But while some areas were being protected, others were being developed and in some cases abused.

In 1891, Congress passed the Forest Reservation Act allowing the president to create public reservations, limiting logging and other private uses. During the next 15 years more than 100-million acres of public land, much of it in the West was "reserved," providing the basis for today’s national forests.

Business interests were outraged, and in 1907 convinced congress to exempt Idaho and five other Western states.

But just before signing the bill, President Teddy Roosevelt and the chief of the Forest Service, Gifford Pinchot set aside another 16-million acres. Their "land grab," as some called it, gave the country some 150-million acres of national forests, about the size of Idaho, Washington and Oregon combined.

To Pinchot, the national forest system was an investment to be devoted to its most productive use, for the permanent good of the whole people. For the next several decades that meant logging, mining and grazing, and it led to a nation-wide effort to harness America’s rivers to produce power and irrigate crops.

President Franklin D. Roosevelt:
This is an engineering victory of the first order. Another great achievement of American resourcefulness, American skill and American determination. And that is why I have the right to once more to congratulate you who have built Boulder Dam, and on behalf of the nation to say to you, well done.

Reichert:
Such victories occurred across the country. But in the 1950’s, enthusiasm faded when plans were made to dam the Green River at Echo Park and the Colorado River at Glen Canyon.

Film Narrator:
Whether roaring and brawling against steep canyon walls or moving with a barely discernible ripple, the Colorado pushes with solemn force through cataract and canyon, becoming the silt-laden, untamed Rio Colorado of the desert Southwest – a river rich in beauty, rich in potential.

Reichert:
Budding environment groups fought the dams arguing that they would destroy unique Western landmarks. Echo Park was stopped, but in 1956 work began on Glen Canyon.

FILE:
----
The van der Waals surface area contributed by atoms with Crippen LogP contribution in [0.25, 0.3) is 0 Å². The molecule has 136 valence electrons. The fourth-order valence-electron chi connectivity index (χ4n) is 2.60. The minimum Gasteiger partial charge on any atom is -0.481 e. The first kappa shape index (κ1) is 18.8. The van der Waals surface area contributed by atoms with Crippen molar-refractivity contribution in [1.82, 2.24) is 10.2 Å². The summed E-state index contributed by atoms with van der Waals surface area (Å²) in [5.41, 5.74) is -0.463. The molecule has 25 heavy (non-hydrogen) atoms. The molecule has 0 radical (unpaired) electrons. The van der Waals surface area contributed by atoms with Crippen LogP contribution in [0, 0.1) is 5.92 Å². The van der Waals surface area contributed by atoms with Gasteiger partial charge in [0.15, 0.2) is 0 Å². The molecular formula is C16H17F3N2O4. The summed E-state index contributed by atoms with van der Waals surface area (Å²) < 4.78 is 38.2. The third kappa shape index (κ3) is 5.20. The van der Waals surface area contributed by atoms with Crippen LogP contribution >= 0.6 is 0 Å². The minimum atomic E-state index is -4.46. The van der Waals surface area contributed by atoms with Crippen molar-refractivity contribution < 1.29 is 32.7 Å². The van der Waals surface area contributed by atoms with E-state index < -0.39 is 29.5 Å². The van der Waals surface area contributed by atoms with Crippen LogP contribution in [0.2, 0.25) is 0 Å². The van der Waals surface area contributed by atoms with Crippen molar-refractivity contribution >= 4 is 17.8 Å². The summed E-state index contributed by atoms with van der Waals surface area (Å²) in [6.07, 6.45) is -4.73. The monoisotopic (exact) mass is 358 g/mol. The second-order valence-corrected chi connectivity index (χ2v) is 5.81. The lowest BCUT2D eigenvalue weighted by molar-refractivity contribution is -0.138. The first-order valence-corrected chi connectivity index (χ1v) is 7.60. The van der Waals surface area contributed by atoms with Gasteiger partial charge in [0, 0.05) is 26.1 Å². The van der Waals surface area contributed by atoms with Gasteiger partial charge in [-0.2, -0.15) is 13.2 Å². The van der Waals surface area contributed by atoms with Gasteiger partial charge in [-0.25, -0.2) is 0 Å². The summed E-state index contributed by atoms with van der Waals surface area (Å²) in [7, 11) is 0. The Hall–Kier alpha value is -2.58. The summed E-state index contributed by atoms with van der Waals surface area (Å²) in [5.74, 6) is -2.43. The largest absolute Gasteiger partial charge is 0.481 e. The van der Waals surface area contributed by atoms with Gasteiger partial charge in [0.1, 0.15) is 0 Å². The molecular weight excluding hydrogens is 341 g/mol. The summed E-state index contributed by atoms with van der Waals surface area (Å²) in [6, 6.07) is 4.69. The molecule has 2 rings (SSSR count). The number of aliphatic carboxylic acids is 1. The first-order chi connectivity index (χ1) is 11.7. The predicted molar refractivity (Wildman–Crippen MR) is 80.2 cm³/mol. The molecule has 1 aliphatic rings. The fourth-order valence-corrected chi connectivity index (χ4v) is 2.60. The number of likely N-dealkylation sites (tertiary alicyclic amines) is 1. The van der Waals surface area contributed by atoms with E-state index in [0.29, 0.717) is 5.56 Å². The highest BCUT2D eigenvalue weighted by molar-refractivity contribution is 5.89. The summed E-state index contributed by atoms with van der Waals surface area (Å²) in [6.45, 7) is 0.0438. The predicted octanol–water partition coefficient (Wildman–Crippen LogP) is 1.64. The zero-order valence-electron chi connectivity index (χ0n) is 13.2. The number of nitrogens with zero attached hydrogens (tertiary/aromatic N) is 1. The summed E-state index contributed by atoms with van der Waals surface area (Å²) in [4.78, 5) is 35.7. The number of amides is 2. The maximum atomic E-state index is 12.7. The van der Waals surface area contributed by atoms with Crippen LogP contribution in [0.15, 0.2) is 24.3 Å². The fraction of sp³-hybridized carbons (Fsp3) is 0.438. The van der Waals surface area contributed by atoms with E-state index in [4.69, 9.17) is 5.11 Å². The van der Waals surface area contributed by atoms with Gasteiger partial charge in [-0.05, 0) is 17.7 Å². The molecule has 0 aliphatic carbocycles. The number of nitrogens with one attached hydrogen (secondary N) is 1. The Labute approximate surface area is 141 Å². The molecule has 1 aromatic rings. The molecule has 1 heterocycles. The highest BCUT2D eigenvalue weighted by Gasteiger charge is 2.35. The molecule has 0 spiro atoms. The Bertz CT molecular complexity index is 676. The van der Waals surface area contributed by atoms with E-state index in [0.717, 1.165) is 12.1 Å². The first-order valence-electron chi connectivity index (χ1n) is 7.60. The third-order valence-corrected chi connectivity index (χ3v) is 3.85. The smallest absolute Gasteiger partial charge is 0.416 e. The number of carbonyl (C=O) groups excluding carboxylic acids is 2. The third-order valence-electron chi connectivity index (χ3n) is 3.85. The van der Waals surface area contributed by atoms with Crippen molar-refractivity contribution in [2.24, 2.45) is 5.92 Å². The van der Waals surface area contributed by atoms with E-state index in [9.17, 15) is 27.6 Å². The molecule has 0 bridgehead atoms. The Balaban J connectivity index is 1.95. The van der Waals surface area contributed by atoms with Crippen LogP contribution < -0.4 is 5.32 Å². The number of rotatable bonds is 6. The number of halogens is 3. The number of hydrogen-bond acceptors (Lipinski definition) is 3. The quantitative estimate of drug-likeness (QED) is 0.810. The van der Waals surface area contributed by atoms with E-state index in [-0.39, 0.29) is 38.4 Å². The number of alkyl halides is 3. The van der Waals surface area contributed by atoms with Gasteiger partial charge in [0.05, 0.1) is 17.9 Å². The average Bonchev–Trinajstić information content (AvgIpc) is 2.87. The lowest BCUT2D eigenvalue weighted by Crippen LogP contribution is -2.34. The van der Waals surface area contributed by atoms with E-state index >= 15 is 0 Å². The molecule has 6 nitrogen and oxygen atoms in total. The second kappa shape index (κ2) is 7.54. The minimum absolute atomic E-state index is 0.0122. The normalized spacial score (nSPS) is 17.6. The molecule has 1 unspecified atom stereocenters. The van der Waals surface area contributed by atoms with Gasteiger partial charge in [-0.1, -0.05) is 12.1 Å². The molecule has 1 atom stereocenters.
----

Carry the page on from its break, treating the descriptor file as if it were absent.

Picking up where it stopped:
Film Narrator:
At 11:30 on the morning of October 15th 1956, President Dwight D. Eisenhower, from the White House, triggered a blast far smaller than the atomic explosions now nearly so commonplace, but a blast that significantly affects nearly one-fifth of our nation’s land area. Jarring the once silent Southwestern desert land, the blast sent rocks tumbling 700 feet into the muddy Colorado at the spot where men will control that river’s flow.

Reichert:
As construction crews controlled the Colorado, newly formed environment groups vowed not to lose again and began pushing for greater protection for public lands.

Senator Frank Church, D-Idaho:
If we don’t act now while we still have some wildlife and wild lands left, the whole country will become a cage. But if the Wilderness Bill becomes law, we will have preserved for now and for generations yet unborn, areas of unspoiled, pristine wilderness, open to the considerate use and enjoyment of nature lovers and hikers and mountain climbers, hunters and fishermen and of all those who find in high and lowly places, a refreshment of the spirit and life’s closest communion with God.

Reichert:
In the years that followed the passage of the Wilderness Act in 1964, a whole host of environmental programs were proposed.

President Lyndon B. Johnson: